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Round 5 of the Lebanese Individual Chess Championship 2011: Najjar and Khairallah share the lead, Maasarani wins an inspiring endgame

By : Charles Kayle

Conducting the white pieces, Ahmad Najjar won his game against the solid Jamal Shamiyeh, pushing him to join a punch of players with one clear point difference afar from him. The English Opening was adopted by Najjar, countered by a classical queen’s gambit formation fromShamiyeh. By the later played some hesitated moves, enabling Najjar to create some tactical threats, and resulting in collecting the point

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On board 2, Faisal Khairallah , guiding the black pieces, surprised Roland Akhrass by the Caro-Kann defense, forcing the later to spend a lot of time trying to solve the positional problems of the opening which yielded to cost him the loss of the light squares control and an  unsecured king (position after 14.. o-o):

In order to untangle himself, Roland played 15 Naxc4, sacrificing a knight for 3 pawns. But this proved insufficient facing the robot-like technique of Faisal. This win enabled the later to join Najjar in the lead.

Board 3 witnessed a tough battle between Bassel Sharaf and Antoine Kassis. Bassel, as White, adopted the Nimzo-Larsen attack, which served him well against Amr ElJawish. And it was not a surprise to see it again on the board. Antoine played the main classical defensive setup, to reach the following position after the 27th black moves:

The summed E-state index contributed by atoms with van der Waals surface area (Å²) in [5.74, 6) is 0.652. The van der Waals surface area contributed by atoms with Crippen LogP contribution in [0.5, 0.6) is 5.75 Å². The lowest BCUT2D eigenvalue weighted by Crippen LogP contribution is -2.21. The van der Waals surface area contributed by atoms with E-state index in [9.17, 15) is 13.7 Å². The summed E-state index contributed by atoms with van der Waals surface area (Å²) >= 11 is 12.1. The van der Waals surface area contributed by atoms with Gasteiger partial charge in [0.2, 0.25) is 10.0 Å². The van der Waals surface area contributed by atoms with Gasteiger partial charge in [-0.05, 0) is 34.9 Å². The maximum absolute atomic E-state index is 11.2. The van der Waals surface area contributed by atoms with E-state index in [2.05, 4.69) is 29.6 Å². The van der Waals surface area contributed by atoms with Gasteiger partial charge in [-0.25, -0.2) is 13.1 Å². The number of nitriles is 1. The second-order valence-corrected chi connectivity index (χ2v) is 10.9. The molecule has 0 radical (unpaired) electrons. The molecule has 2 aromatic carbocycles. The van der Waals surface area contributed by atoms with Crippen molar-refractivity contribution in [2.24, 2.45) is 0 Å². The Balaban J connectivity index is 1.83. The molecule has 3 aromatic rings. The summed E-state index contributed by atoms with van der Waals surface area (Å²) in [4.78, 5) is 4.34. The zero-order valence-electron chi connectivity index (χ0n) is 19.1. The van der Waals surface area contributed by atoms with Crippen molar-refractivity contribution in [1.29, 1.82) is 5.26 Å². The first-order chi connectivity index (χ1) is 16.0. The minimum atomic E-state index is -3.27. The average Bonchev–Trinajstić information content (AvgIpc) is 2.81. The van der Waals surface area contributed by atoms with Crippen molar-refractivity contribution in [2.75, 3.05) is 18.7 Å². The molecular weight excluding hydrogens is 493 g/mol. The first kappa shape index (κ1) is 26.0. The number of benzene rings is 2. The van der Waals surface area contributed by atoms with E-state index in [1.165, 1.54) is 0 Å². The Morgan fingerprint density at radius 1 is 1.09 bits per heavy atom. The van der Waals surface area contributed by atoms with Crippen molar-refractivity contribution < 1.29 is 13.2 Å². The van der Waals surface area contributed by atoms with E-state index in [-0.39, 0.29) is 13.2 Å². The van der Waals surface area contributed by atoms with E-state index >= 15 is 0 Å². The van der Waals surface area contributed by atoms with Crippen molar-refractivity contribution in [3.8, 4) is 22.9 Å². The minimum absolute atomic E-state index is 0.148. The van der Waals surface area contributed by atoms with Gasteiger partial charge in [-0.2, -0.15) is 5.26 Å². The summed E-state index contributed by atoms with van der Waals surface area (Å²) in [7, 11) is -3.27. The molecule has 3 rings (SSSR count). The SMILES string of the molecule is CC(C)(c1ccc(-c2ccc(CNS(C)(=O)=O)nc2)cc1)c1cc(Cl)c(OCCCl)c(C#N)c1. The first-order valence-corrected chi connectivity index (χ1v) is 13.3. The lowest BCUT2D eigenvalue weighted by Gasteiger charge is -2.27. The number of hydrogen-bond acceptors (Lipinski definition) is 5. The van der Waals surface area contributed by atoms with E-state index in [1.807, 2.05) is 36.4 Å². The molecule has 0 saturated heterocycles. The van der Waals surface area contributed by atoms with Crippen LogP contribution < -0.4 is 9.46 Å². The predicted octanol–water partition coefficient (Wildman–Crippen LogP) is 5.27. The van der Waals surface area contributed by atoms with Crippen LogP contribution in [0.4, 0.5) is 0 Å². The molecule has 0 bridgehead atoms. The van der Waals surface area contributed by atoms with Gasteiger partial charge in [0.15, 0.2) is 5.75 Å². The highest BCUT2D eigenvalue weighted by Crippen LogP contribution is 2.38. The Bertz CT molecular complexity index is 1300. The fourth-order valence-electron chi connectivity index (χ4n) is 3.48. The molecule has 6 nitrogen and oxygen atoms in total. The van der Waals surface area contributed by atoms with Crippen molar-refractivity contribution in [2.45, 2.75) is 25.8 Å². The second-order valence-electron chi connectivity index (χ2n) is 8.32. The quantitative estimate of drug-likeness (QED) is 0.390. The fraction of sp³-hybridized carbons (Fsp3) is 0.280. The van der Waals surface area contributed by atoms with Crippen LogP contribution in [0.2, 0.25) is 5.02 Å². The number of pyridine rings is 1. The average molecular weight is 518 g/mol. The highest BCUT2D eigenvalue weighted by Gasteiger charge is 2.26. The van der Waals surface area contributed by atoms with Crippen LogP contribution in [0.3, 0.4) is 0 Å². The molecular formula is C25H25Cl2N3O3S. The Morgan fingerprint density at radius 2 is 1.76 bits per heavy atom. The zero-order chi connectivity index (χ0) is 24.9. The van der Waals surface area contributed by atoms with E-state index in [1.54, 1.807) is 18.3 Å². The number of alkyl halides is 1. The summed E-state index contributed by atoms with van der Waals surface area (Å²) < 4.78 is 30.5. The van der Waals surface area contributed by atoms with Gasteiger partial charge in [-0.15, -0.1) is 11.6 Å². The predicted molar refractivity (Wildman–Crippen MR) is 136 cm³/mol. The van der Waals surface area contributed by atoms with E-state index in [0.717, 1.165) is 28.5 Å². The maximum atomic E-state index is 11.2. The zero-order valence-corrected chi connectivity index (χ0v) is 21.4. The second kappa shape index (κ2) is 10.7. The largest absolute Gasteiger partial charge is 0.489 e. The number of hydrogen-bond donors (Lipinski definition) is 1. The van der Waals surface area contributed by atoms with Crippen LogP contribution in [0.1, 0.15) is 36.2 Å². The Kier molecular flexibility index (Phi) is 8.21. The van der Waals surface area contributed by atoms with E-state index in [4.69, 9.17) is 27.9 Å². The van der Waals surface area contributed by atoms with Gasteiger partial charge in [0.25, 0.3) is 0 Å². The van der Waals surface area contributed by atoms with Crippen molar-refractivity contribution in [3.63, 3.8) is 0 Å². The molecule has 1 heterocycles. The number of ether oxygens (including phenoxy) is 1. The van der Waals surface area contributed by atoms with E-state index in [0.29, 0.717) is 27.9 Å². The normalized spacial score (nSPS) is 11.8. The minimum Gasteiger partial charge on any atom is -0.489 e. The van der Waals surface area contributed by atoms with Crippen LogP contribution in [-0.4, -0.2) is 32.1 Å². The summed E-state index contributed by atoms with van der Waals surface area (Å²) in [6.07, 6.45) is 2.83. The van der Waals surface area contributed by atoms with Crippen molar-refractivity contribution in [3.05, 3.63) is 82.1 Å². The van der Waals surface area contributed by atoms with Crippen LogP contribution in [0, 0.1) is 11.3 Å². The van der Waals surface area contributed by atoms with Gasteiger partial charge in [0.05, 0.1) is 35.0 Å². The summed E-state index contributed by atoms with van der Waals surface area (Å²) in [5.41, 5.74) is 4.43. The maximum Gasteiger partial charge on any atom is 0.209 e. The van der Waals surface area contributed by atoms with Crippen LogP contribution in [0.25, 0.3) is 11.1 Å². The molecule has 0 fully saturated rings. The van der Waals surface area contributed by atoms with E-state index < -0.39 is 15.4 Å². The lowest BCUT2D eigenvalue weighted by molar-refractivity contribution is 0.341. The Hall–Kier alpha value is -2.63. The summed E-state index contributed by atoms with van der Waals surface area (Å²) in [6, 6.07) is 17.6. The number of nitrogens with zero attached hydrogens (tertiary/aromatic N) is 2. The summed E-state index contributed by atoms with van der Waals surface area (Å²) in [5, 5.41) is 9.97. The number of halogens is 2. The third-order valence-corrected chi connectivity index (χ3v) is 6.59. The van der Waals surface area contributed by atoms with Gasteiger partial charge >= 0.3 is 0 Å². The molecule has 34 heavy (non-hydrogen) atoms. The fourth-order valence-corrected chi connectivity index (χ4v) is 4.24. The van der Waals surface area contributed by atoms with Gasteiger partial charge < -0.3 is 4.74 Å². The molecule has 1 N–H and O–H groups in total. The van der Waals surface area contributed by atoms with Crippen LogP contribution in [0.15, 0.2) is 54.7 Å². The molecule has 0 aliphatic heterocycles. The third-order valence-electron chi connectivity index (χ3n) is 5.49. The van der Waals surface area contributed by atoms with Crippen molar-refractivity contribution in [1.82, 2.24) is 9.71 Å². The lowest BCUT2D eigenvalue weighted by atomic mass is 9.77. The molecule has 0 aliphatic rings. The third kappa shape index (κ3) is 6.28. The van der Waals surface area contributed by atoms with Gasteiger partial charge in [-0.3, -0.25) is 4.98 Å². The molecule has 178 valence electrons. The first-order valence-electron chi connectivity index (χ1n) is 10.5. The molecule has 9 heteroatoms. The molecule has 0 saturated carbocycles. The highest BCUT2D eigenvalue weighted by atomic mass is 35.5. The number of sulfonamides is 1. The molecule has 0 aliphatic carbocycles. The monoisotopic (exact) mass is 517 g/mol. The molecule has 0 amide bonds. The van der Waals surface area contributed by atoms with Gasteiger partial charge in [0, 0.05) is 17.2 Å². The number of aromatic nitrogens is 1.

In this animated middle game, Bassel felt very optimistic, and played 28 Raf1, sacrificing his a-pawn, and relying on his strong knight, f-file pressure, and somewhat passive d7-bishop. Antoine snatched the pawn, and after white 32nd move, they reached the following position:

Of course 32..a5 or 32..Qe8 are candidate moves, but Antoine played very dynamically: 32..Rxd4!? , sacrificing the exchange, and liberating the black bishop. But due to time trouble, he settled for a draw by applying perpetual checks on the White King.

Board 4 was another missed opportunity to concretize an advantage. The promising young Daniel Kobeisi (White) was facing the explosive stylish Michel Adeimi, when they reached the following position:

2 center pawns, 2 bishops, undefended black knight on b6. All those advantages were more than enough for Daniel to play and win the exchange by playing: 21 e5 Be7 22 e6 Bf6 (better was 22..fxe6) 23 Bc7. But Michel didn’t accept the loss of exchange, and showed a tough resistance, pushing Daniel to the time trouble zone to reach the following position where the draw was agreed:

A possible try was to defend the white h-pawn along the 5th rank, switching the passive h-rook to the Black zone, with much greater possibility to exchange the black rook, condemning Black to passivity and trying the mate his king on light squares. May be this needs more than 50 moves, and I am sure you understand what I mean.